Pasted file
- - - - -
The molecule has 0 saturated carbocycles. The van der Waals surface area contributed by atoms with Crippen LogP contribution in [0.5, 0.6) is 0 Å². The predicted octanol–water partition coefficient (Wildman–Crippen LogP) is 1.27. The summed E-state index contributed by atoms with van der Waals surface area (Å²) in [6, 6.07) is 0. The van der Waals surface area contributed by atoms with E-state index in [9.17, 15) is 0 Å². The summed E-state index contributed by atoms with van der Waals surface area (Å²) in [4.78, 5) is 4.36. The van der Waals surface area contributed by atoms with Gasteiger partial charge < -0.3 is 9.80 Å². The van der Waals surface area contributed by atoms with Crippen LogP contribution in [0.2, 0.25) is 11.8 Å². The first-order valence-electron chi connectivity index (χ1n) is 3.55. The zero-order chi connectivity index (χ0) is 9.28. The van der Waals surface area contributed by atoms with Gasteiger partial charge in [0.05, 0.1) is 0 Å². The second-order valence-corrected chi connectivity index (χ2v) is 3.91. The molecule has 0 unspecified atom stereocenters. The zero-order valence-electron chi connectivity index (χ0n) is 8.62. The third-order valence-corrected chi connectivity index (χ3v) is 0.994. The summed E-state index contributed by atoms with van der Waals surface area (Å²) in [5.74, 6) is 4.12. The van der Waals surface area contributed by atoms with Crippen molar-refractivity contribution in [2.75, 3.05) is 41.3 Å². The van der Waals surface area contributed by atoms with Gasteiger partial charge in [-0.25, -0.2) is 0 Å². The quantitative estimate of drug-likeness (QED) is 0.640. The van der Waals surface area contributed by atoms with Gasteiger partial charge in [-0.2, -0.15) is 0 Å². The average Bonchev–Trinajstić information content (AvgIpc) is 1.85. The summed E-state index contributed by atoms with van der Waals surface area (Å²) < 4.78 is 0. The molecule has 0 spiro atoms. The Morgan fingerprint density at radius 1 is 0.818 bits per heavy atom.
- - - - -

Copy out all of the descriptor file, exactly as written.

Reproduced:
The molecule has 0 saturated carbocycles. The van der Waals surface area contributed by atoms with Crippen LogP contribution in [0.5, 0.6) is 0 Å². The predicted octanol–water partition coefficient (Wildman–Crippen LogP) is 1.27. The summed E-state index contributed by atoms with van der Waals surface area (Å²) in [6, 6.07) is 0. The van der Waals surface area contributed by atoms with E-state index in [9.17, 15) is 0 Å². The summed E-state index contributed by atoms with van der Waals surface area (Å²) in [4.78, 5) is 4.36. The van der Waals surface area contributed by atoms with Gasteiger partial charge < -0.3 is 9.80 Å². The van der Waals surface area contributed by atoms with Crippen LogP contribution in [0.2, 0.25) is 11.8 Å². The first-order valence-electron chi connectivity index (χ1n) is 3.55. The zero-order chi connectivity index (χ0) is 9.28. The van der Waals surface area contributed by atoms with Gasteiger partial charge in [0.05, 0.1) is 0 Å². The second-order valence-corrected chi connectivity index (χ2v) is 3.91. The molecule has 0 unspecified atom stereocenters. The zero-order valence-electron chi connectivity index (χ0n) is 8.62. The third-order valence-corrected chi connectivity index (χ3v) is 0.994. The summed E-state index contributed by atoms with van der Waals surface area (Å²) in [5.74, 6) is 4.12. The van der Waals surface area contributed by atoms with Crippen molar-refractivity contribution in [2.75, 3.05) is 41.3 Å². The van der Waals surface area contributed by atoms with Gasteiger partial charge in [-0.25, -0.2) is 0 Å². The quantitative estimate of drug-likeness (QED) is 0.640. The van der Waals surface area contributed by atoms with Gasteiger partial charge in [-0.2, -0.15) is 0 Å². The average Bonchev–Trinajstić information content (AvgIpc) is 1.85. The summed E-state index contributed by atoms with van der Waals surface area (Å²) < 4.78 is 0. The molecule has 0 spiro atoms. The Morgan fingerprint density at radius 1 is 0.818 bits per heavy atom.